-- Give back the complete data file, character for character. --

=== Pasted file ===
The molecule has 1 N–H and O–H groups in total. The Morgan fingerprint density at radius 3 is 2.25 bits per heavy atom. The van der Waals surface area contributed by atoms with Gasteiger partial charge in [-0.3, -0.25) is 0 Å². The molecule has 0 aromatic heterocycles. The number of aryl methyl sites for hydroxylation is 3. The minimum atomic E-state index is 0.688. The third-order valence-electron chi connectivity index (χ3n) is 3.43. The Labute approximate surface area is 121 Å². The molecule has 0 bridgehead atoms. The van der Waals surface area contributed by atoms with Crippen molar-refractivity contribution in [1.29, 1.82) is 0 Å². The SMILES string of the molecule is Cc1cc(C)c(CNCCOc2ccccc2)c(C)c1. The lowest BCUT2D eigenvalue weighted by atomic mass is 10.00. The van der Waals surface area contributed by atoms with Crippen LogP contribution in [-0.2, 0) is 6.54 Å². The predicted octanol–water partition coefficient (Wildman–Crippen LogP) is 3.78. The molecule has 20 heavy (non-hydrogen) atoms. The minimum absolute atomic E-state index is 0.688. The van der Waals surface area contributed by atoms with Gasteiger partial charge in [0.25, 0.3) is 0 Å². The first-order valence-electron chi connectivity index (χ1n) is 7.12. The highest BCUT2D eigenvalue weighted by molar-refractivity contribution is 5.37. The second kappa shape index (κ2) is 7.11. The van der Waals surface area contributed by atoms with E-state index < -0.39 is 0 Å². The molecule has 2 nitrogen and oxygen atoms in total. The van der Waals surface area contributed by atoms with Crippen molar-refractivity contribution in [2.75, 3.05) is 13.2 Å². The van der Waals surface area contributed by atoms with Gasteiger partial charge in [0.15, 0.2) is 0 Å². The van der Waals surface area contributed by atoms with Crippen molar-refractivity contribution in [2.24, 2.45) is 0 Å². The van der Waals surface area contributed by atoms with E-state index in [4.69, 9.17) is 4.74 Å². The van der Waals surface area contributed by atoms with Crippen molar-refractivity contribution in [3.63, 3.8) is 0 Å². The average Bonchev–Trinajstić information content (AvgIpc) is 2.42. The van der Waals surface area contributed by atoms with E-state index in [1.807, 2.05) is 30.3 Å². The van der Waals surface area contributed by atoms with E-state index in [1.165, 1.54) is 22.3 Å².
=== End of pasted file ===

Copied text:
The molecule has 1 N–H and O–H groups in total. The Morgan fingerprint density at radius 3 is 2.25 bits per heavy atom. The van der Waals surface area contributed by atoms with Gasteiger partial charge in [-0.3, -0.25) is 0 Å². The molecule has 0 aromatic heterocycles. The number of aryl methyl sites for hydroxylation is 3. The minimum atomic E-state index is 0.688. The third-order valence-electron chi connectivity index (χ3n) is 3.43. The Labute approximate surface area is 121 Å². The molecule has 0 bridgehead atoms. The van der Waals surface area contributed by atoms with Crippen molar-refractivity contribution in [1.29, 1.82) is 0 Å². The SMILES string of the molecule is Cc1cc(C)c(CNCCOc2ccccc2)c(C)c1. The lowest BCUT2D eigenvalue weighted by atomic mass is 10.00. The van der Waals surface area contributed by atoms with Crippen LogP contribution in [-0.2, 0) is 6.54 Å². The predicted octanol–water partition coefficient (Wildman–Crippen LogP) is 3.78. The molecule has 20 heavy (non-hydrogen) atoms. The minimum absolute atomic E-state index is 0.688. The van der Waals surface area contributed by atoms with Gasteiger partial charge in [0.25, 0.3) is 0 Å². The first-order valence-electron chi connectivity index (χ1n) is 7.12. The highest BCUT2D eigenvalue weighted by molar-refractivity contribution is 5.37. The second kappa shape index (κ2) is 7.11. The van der Waals surface area contributed by atoms with E-state index < -0.39 is 0 Å². The molecule has 2 nitrogen and oxygen atoms in total. The van der Waals surface area contributed by atoms with Crippen molar-refractivity contribution in [2.75, 3.05) is 13.2 Å². The van der Waals surface area contributed by atoms with Gasteiger partial charge in [0.15, 0.2) is 0 Å². The van der Waals surface area contributed by atoms with Crippen molar-refractivity contribution in [2.24, 2.45) is 0 Å². The van der Waals surface area contributed by atoms with E-state index in [4.69, 9.17) is 4.74 Å². The van der Waals surface area contributed by atoms with Crippen molar-refractivity contribution in [3.63, 3.8) is 0 Å². The average Bonchev–Trinajstić information content (AvgIpc) is 2.42. The van der Waals surface area contributed by atoms with E-state index in [1.807, 2.05) is 30.3 Å². The van der Waals surface area contributed by atoms with E-state index in [1.165, 1.54) is 22.3 Å².